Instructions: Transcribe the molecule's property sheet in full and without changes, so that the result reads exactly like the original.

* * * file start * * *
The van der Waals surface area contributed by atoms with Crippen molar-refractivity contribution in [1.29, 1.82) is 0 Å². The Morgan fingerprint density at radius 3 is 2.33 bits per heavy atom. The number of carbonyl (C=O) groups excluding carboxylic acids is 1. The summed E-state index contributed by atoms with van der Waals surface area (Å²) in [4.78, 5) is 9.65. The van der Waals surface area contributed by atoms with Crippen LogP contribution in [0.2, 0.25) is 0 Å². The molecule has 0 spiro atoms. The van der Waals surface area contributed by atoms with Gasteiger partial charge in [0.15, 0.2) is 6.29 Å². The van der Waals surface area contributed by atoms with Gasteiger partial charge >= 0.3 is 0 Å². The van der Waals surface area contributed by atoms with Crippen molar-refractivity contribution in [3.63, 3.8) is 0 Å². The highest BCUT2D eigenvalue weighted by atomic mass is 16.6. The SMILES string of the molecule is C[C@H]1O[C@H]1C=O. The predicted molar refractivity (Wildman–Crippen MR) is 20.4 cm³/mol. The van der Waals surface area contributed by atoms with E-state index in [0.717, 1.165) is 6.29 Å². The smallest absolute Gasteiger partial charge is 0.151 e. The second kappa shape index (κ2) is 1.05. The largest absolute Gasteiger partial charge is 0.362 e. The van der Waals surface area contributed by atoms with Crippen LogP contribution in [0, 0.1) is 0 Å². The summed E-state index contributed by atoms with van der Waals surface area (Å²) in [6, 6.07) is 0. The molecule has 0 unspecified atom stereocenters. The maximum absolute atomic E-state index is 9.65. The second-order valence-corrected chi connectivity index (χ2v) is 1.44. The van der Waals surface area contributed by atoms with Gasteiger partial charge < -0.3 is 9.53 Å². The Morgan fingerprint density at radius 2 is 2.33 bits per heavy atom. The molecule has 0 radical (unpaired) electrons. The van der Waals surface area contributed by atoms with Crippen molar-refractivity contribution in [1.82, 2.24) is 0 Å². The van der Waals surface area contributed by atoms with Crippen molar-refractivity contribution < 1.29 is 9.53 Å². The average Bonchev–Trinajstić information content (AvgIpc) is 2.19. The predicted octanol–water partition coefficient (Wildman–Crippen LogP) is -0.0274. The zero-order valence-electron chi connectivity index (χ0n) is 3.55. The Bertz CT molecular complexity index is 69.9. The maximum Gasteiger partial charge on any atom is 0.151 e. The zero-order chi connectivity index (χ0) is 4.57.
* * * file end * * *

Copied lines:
The van der Waals surface area contributed by atoms with Crippen molar-refractivity contribution in [1.29, 1.82) is 0 Å². The Morgan fingerprint density at radius 3 is 2.33 bits per heavy atom. The number of carbonyl (C=O) groups excluding carboxylic acids is 1. The summed E-state index contributed by atoms with van der Waals surface area (Å²) in [4.78, 5) is 9.65. The van der Waals surface area contributed by atoms with Crippen LogP contribution in [0.2, 0.25) is 0 Å². The molecule has 0 spiro atoms. The van der Waals surface area contributed by atoms with Gasteiger partial charge in [0.15, 0.2) is 6.29 Å². The van der Waals surface area contributed by atoms with Gasteiger partial charge >= 0.3 is 0 Å². The van der Waals surface area contributed by atoms with Crippen molar-refractivity contribution in [3.63, 3.8) is 0 Å². The highest BCUT2D eigenvalue weighted by atomic mass is 16.6. The SMILES string of the molecule is C[C@H]1O[C@H]1C=O. The predicted molar refractivity (Wildman–Crippen MR) is 20.4 cm³/mol. The van der Waals surface area contributed by atoms with E-state index in [0.717, 1.165) is 6.29 Å². The smallest absolute Gasteiger partial charge is 0.151 e. The second kappa shape index (κ2) is 1.05. The largest absolute Gasteiger partial charge is 0.362 e. The van der Waals surface area contributed by atoms with Crippen LogP contribution in [0, 0.1) is 0 Å². The summed E-state index contributed by atoms with van der Waals surface area (Å²) in [6, 6.07) is 0. The molecule has 0 unspecified atom stereocenters. The maximum absolute atomic E-state index is 9.65. The second-order valence-corrected chi connectivity index (χ2v) is 1.44. The van der Waals surface area contributed by atoms with Gasteiger partial charge < -0.3 is 9.53 Å². The Morgan fingerprint density at radius 2 is 2.33 bits per heavy atom. The molecule has 0 radical (unpaired) electrons. The van der Waals surface area contributed by atoms with Crippen molar-refractivity contribution in [1.82, 2.24) is 0 Å². The van der Waals surface area contributed by atoms with Crippen molar-refractivity contribution < 1.29 is 9.53 Å². The average Bonchev–Trinajstić information content (AvgIpc) is 2.19. The predicted octanol–water partition coefficient (Wildman–Crippen LogP) is -0.0274. The zero-order valence-electron chi connectivity index (χ0n) is 3.55. The Bertz CT molecular complexity index is 69.9. The maximum Gasteiger partial charge on any atom is 0.151 e. The zero-order chi connectivity index (χ0) is 4.57.